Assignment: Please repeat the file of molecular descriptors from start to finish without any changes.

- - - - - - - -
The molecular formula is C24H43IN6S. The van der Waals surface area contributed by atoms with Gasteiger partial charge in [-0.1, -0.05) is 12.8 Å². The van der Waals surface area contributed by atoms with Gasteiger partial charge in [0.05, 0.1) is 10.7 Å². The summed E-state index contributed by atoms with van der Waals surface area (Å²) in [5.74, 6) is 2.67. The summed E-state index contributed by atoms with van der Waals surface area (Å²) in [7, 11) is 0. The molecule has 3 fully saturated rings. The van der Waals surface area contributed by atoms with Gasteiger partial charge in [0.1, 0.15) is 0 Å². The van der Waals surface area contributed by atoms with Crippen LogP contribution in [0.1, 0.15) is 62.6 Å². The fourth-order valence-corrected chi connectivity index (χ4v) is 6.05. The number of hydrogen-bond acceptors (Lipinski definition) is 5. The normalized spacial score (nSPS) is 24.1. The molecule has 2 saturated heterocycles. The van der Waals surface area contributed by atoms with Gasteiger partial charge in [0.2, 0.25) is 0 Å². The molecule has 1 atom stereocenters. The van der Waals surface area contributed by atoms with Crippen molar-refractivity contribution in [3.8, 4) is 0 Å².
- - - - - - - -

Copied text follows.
The molecular formula is C24H43IN6S. The van der Waals surface area contributed by atoms with Gasteiger partial charge in [-0.1, -0.05) is 12.8 Å². The van der Waals surface area contributed by atoms with Gasteiger partial charge in [0.05, 0.1) is 10.7 Å². The summed E-state index contributed by atoms with van der Waals surface area (Å²) in [5.74, 6) is 2.67. The summed E-state index contributed by atoms with van der Waals surface area (Å²) in [7, 11) is 0. The molecule has 3 fully saturated rings. The van der Waals surface area contributed by atoms with Gasteiger partial charge in [0.1, 0.15) is 0 Å². The van der Waals surface area contributed by atoms with Crippen LogP contribution in [0.1, 0.15) is 62.6 Å². The fourth-order valence-corrected chi connectivity index (χ4v) is 6.05. The number of hydrogen-bond acceptors (Lipinski definition) is 5. The normalized spacial score (nSPS) is 24.1. The molecule has 2 saturated heterocycles. The van der Waals surface area contributed by atoms with Gasteiger partial charge in [0.2, 0.25) is 0 Å². The molecule has 1 atom stereocenters. The van der Waals surface area contributed by atoms with Crippen molar-refractivity contribution in [3.8, 4) is 0 Å².